Factor V Leiden is a genetic mutation that confers resistance to the action of activated protein C and thus predisposes to venous thromboembolism. It’s inherited as an autosomal dominant trait and is prevalent amongst Caucasians with a carrier rate of 4%. Deep venous thrombosis and pulmonary embolism are the most common clinical manifestations of FVL related VTE although it can also affect other sites. Genetic testing for FVL is used for diagnostic as well as predictive purposes. Diagnosis of FVL is based on protein assays and
DNA analysis technology. Familial genetic testing for FVL is generally not recommended except in instances where a strong family history of early age VTE exists. Clinical management of VTE associated to FVL is done as per the standard guidelines for management of VTE. FVL has only modest effects on the recurrence rate of VTE regardless of the duration of the initial or long term oral anticoagulant therapy.
Factor V Leiden
The aim of this paper is to describe the pathophysiology, clinical presentation and epidemiology of Factor V Leiden (FVL). Details pertaining to the point of mutation as well as how it is inherited will also be provided. Last but not least, the diagnostic processes, medical management, prognosis of the disease and the recommendations for familial genetic testing will be discussed.
Clinical presentation, pathophysiology and epidemiology of Factor V Leiden.
The blood coagulation process is controlled by anticoagulant proteins present either on the surface of endothelial cells or in plasma. A key plasma protein in the natural anticoagulation process is the vitamin K-dependent protein C. Its activated by the thrombin-thrombomodulin complex on the surface of endothelial cells following which it exerts selective proteolytic degradation action on factors Va and VIIIa. Its effects are potentiated by Protein S which acts as its co-factor. The latter is also a vitamin-K dependent plasma protein which exists in two forms, one, as a free protein which is also its active form and two bound to complement binding protein (C4BP). Factor Va encoded by the Leiden mutation has an altered Protein C cleavage site which makes it resistant to proteolytic degradation by APC while retaining its physiological pro-coagulation properties. The cofactor activity of C4BP is also lost because it depends on Factor V (Tuq et al., 2011).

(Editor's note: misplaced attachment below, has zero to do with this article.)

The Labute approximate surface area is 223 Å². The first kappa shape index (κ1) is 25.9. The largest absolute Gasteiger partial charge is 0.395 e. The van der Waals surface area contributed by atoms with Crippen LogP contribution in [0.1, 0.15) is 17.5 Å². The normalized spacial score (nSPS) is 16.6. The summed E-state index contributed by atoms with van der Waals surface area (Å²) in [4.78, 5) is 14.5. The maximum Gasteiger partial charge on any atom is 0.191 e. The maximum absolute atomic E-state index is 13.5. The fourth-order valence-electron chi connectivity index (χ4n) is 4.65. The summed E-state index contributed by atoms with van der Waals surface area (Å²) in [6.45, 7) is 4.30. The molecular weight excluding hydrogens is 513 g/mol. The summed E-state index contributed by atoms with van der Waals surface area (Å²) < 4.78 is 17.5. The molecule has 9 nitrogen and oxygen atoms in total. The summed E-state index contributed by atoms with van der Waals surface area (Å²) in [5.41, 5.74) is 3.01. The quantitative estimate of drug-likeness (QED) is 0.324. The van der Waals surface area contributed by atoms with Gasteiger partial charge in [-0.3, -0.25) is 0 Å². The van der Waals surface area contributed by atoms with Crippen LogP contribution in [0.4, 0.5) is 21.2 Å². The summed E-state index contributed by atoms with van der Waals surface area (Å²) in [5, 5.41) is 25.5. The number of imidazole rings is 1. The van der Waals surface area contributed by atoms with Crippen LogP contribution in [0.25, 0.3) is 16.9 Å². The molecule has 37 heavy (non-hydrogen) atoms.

The net effect of the aforementioned changes therefore include the stabilization of prothrombinase complex, an increase in the production of thrombin and the feedback activation of both Factors V and VIII and hence a predisposition to venous thromboembolism (VTE). The most common clinical presentation of VTE related to FVL are deep venous thrombosis and pulmonary embolism although thrombi formation can occur in other sites such as the brain (Kovac et al., 2011). The prevalence of FVL mutation varies greatly in ethnic groups. However, it’s common amongst Caucasians (Jews, Indians, Europeans and Arabs) with an estimated carrier rate of 4%. The latter estimates are increased in certain European countries up to 10 to 15%. Amongst persons with either a family or personal history of thrombosis, the estimated carrier frequency ranges from 20-60% (Cohn et al., 2010).
Genetics of FVL
The Leiden gene mutation occurs due to changes at position 506 of the Factor Va proteic molecule whereby arginine is replaced with glutamine. The Leiden gene mutation is inherited in an autosomal dominant fashion. The risk for VTE is increased 18 times for homozygotes and fivefold for heterozygotes. In essence therefore, FVL is the most common genetic cause for APC resistance accounting for up to 95% of reported cases and subsequently VTE. The high incidence of FVL amongst Caucasians is thought to be due to natural selection whereby it conferred resistance to hemophilia (Kovac et al., 2011).
Recommendations for familial genetic testing for FVL
The benefits of genetic testing for relatives to thrombophilic carriers remains uncertain mainly because VTE is a multifactorial disease that results from the interaction of a number of risk factors some of which are yet to be elucidated upon (Ho, Hankey & Eikelboom, 2010). Further, the risk for VTE in first-degree relatives of patients with VTE is only increased two to three fold. In addition, FVL mutation has not been associated with a highly increased risk for VTE in the absence of a previous episode of VTE or a first-degree family history of the disease. Therefore, it is recommended that screening for FVL mutation should be carried out only if a strong family history of VTE at a relatively early age for instance, less than fifty years exists (Blikenberg et al., 2010).